30 Supporting Research Dissemination30 Research pooling Not just for assessment, but for effective strategic management of research Genuine desire for full text and bibliographic data for knowledge management (KT really important) Have strong backing from their members. Discipline trumps institution. Data must be broader than just IR – need to include HR, Finance, Knowledge data, Grant data, Funder data……. They know they want data, but they dont know what they want or how to define it.

31 Supporting Research Dissemination31 A few observations (not conclusions) Systems and services not based on user needs Repository use often by accident There is no single approach – every institution/discipline/researcher is different Its all about me, me, me. We can often talk in a foreign language We can often not talk at all Failure to add value has meant that we had to resort to mandates/requirements – sticks not carrots.

32 Supporting Research Dissemination32 What is the future of the repository? As it is – are we heading the way of the Dodo? Must gain trust of the users Two clear paths – support for knowledge and research, and support for research management Institutional repositories are only part of the eco- system of systems servicing the research life cycle

33 Supporting Research Dissemination33 Work with users to gain trust and define direction Stakeholder communities are identifiable and similar across Higher Education Many varied needs. Roles and mission are however not universally well defined in context. Lack of internal support means they are often looking outside their institutions for comfort. Stakeholder groups want to collaborate and communicate Need greater facilitation. Opportunities for national networks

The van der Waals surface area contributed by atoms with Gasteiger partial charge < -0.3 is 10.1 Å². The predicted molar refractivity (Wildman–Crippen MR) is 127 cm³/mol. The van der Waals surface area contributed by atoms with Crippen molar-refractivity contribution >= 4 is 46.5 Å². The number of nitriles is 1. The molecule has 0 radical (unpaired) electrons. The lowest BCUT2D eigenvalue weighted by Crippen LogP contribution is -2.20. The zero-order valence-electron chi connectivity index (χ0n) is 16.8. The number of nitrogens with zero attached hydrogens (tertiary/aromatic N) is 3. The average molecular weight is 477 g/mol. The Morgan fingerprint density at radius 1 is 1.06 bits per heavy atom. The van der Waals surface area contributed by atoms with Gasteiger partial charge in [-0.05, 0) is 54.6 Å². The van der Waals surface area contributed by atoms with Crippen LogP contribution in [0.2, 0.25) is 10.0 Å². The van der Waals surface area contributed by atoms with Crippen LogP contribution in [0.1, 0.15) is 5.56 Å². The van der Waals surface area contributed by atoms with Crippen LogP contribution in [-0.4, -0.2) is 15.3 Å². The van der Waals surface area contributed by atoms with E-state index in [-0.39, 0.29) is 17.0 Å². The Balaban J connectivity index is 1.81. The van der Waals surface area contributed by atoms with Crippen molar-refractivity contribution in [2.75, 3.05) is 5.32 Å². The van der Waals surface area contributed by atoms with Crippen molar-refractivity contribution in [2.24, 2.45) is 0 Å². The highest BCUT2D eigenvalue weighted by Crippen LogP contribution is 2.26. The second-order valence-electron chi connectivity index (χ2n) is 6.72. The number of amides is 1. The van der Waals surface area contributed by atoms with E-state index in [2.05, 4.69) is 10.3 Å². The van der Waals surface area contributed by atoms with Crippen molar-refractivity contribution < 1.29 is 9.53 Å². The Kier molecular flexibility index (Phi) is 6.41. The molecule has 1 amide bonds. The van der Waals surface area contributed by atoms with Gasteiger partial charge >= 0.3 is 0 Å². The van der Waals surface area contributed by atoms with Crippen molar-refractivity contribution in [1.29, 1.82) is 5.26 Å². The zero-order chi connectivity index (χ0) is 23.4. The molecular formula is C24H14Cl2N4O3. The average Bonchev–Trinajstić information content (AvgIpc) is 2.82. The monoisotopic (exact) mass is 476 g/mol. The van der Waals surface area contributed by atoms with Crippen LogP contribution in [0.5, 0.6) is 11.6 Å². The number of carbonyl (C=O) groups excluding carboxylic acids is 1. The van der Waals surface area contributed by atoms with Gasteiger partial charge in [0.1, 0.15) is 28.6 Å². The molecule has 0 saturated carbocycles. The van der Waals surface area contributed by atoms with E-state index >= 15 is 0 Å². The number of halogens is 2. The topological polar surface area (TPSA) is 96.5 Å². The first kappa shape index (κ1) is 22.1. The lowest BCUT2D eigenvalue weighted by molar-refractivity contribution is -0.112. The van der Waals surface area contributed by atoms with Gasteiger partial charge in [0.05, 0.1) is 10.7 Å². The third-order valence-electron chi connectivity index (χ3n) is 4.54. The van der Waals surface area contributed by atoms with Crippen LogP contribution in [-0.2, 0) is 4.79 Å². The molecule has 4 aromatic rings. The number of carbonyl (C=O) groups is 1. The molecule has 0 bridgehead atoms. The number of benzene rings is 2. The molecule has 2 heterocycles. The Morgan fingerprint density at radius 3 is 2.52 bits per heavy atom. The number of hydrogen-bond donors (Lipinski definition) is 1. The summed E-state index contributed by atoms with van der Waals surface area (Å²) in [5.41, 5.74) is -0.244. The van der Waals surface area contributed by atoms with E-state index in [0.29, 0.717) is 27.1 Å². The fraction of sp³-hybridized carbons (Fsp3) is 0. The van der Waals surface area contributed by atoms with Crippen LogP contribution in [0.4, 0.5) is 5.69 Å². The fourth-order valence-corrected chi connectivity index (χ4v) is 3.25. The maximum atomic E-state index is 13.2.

34 Supporting Research Dissemination34 Develop roles and up-skill support services All through the ERIS exercise, the need for effective research support has been key Need to develop specialist roles to support the research life cycle Take a role in helping researchers with the dissemination of knowledge Work more closely together with research offices as information specialists Economies of scale in services need to be considered for cost/benefit (unpopular)